I never bought a man who wasn’t for sale.

A Gilded Age in Ontario municipal politics?

William Andrews Clark, Sr. (1839 -1925) was an American politician and entrepreneur, involved with mining, banking, and railroads…

Clark died at the age of 86 in his mansion at 952 Fifth Avenue in New York City, one of the 50 richest Americans ever. In a 1907 essay entitled “Senator Clark of Montana,” Mark Twain portrayed Clark as the very embodiment of Gilded Age excess and corruption. Wrote Twain:

He is as rotten a human being as can be found anywhere under the flag; he is a shame to the American nation, and no one has helped to send him to the Senate who did not know that his proper place was the penitentiary, with a ball and chain on his legs. To my mind he is the most disgusting creature that the republic has produced since Tweed‘s time.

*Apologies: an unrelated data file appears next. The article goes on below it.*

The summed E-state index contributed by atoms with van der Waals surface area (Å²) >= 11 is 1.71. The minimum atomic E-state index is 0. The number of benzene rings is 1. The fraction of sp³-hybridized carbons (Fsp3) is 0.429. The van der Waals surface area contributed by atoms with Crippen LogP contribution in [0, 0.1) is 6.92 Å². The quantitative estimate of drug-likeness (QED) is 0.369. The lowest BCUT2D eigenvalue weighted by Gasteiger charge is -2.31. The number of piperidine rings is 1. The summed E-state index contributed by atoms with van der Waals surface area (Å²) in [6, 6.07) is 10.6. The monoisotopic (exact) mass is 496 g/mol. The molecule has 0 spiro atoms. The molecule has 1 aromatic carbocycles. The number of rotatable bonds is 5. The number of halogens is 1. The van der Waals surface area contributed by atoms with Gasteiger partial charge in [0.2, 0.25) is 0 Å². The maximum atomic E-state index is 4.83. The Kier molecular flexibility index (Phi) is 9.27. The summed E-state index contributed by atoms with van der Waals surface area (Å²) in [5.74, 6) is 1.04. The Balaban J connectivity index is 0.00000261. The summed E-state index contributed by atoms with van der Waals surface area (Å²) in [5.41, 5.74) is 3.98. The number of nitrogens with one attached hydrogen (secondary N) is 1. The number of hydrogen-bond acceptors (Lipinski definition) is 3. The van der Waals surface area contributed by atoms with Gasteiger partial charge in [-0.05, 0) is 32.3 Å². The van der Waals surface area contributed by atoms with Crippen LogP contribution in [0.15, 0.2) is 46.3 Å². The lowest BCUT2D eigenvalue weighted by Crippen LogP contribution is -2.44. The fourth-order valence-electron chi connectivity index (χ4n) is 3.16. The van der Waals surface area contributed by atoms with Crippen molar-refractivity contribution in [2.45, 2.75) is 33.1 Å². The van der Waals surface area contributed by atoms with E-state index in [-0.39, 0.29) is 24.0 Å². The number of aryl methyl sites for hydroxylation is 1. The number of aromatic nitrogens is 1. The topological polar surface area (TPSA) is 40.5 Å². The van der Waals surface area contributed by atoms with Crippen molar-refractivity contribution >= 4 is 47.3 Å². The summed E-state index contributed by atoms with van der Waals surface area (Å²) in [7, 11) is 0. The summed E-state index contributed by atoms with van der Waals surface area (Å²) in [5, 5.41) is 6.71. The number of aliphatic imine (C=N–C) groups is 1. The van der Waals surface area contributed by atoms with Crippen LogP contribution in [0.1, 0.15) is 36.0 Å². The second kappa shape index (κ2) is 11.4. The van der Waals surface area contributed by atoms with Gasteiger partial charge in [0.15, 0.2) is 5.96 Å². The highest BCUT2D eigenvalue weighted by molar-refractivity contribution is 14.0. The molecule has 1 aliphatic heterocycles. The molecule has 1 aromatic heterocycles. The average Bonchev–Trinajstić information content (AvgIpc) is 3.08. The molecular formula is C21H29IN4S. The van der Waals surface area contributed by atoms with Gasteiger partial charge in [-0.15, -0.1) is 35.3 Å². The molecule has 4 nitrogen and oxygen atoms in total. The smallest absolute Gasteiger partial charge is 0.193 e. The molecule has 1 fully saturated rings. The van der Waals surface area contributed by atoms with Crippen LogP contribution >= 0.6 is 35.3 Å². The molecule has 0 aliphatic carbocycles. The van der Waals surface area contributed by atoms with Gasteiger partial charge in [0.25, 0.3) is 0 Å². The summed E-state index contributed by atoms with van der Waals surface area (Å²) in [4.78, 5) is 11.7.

The Clarks: an American story of wealth, scandal and mystery:

An aide said, “We’ll put the old man in the Senate, or the poorhouse.” Clark was elected in 1899, but $1,000 bills turned up in envelopes. He had to resign.

Clark said publicly, “I propose to leave to my children a legacy, worth more than gold, that of an unblemished name.” Privately he said, “I never bought a man who wasn’t for sale.”


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